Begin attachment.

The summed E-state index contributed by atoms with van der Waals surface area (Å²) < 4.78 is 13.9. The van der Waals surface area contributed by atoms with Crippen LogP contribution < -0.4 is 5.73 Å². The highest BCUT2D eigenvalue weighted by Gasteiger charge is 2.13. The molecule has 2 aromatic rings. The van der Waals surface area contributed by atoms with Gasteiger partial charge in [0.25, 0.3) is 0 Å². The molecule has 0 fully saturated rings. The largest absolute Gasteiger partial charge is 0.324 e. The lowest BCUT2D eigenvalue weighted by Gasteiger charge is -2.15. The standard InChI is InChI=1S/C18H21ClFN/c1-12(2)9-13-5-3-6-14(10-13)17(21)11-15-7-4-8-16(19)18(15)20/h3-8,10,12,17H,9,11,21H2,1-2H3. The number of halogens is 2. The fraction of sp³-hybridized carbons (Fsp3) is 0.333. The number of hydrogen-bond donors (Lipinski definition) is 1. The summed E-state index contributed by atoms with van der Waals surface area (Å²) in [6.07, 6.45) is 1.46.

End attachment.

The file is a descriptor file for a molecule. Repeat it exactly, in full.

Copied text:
The summed E-state index contributed by atoms with van der Waals surface area (Å²) < 4.78 is 13.9. The van der Waals surface area contributed by atoms with Crippen LogP contribution < -0.4 is 5.73 Å². The highest BCUT2D eigenvalue weighted by Gasteiger charge is 2.13. The molecule has 2 aromatic rings. The van der Waals surface area contributed by atoms with Gasteiger partial charge in [0.25, 0.3) is 0 Å². The molecule has 0 fully saturated rings. The largest absolute Gasteiger partial charge is 0.324 e. The lowest BCUT2D eigenvalue weighted by Gasteiger charge is -2.15. The standard InChI is InChI=1S/C18H21ClFN/c1-12(2)9-13-5-3-6-14(10-13)17(21)11-15-7-4-8-16(19)18(15)20/h3-8,10,12,17H,9,11,21H2,1-2H3. The number of halogens is 2. The fraction of sp³-hybridized carbons (Fsp3) is 0.333. The number of hydrogen-bond donors (Lipinski definition) is 1. The summed E-state index contributed by atoms with van der Waals surface area (Å²) in [6.07, 6.45) is 1.46.